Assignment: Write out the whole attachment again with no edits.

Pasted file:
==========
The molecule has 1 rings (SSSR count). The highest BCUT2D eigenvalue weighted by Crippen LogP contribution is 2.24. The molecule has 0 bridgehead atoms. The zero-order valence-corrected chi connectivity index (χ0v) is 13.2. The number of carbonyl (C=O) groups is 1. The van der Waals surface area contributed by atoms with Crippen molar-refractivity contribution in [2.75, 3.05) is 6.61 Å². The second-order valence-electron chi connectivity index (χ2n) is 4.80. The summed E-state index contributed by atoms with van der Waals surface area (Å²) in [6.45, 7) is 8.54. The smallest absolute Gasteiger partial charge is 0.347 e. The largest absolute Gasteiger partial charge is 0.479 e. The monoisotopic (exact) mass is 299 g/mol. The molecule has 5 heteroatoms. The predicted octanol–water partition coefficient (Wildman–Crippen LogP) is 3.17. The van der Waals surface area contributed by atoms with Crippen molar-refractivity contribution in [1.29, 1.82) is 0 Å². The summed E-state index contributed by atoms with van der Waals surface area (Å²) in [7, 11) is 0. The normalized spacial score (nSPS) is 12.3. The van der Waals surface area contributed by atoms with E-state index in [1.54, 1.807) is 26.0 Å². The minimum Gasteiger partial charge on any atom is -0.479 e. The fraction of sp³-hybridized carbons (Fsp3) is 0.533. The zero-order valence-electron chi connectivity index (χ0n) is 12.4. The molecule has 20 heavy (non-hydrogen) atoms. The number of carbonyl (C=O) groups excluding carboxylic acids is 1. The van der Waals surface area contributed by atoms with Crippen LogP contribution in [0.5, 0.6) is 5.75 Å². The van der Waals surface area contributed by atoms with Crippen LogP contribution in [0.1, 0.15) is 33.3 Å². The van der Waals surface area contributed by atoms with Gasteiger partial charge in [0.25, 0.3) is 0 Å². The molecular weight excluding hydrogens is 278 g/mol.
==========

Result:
The molecule has 1 rings (SSSR count). The highest BCUT2D eigenvalue weighted by Crippen LogP contribution is 2.24. The molecule has 0 bridgehead atoms. The zero-order valence-corrected chi connectivity index (χ0v) is 13.2. The number of carbonyl (C=O) groups is 1. The van der Waals surface area contributed by atoms with Crippen molar-refractivity contribution in [2.75, 3.05) is 6.61 Å². The second-order valence-electron chi connectivity index (χ2n) is 4.80. The summed E-state index contributed by atoms with van der Waals surface area (Å²) in [6.45, 7) is 8.54. The smallest absolute Gasteiger partial charge is 0.347 e. The largest absolute Gasteiger partial charge is 0.479 e. The monoisotopic (exact) mass is 299 g/mol. The molecule has 5 heteroatoms. The predicted octanol–water partition coefficient (Wildman–Crippen LogP) is 3.17. The van der Waals surface area contributed by atoms with Crippen molar-refractivity contribution in [1.29, 1.82) is 0 Å². The summed E-state index contributed by atoms with van der Waals surface area (Å²) in [7, 11) is 0. The normalized spacial score (nSPS) is 12.3. The van der Waals surface area contributed by atoms with E-state index in [1.54, 1.807) is 26.0 Å². The minimum Gasteiger partial charge on any atom is -0.479 e. The fraction of sp³-hybridized carbons (Fsp3) is 0.533. The zero-order valence-electron chi connectivity index (χ0n) is 12.4. The molecule has 20 heavy (non-hydrogen) atoms. The number of carbonyl (C=O) groups excluding carboxylic acids is 1. The van der Waals surface area contributed by atoms with Crippen LogP contribution in [0.5, 0.6) is 5.75 Å². The van der Waals surface area contributed by atoms with Crippen LogP contribution in [0.1, 0.15) is 33.3 Å². The van der Waals surface area contributed by atoms with Gasteiger partial charge in [0.25, 0.3) is 0 Å². The molecular weight excluding hydrogens is 278 g/mol.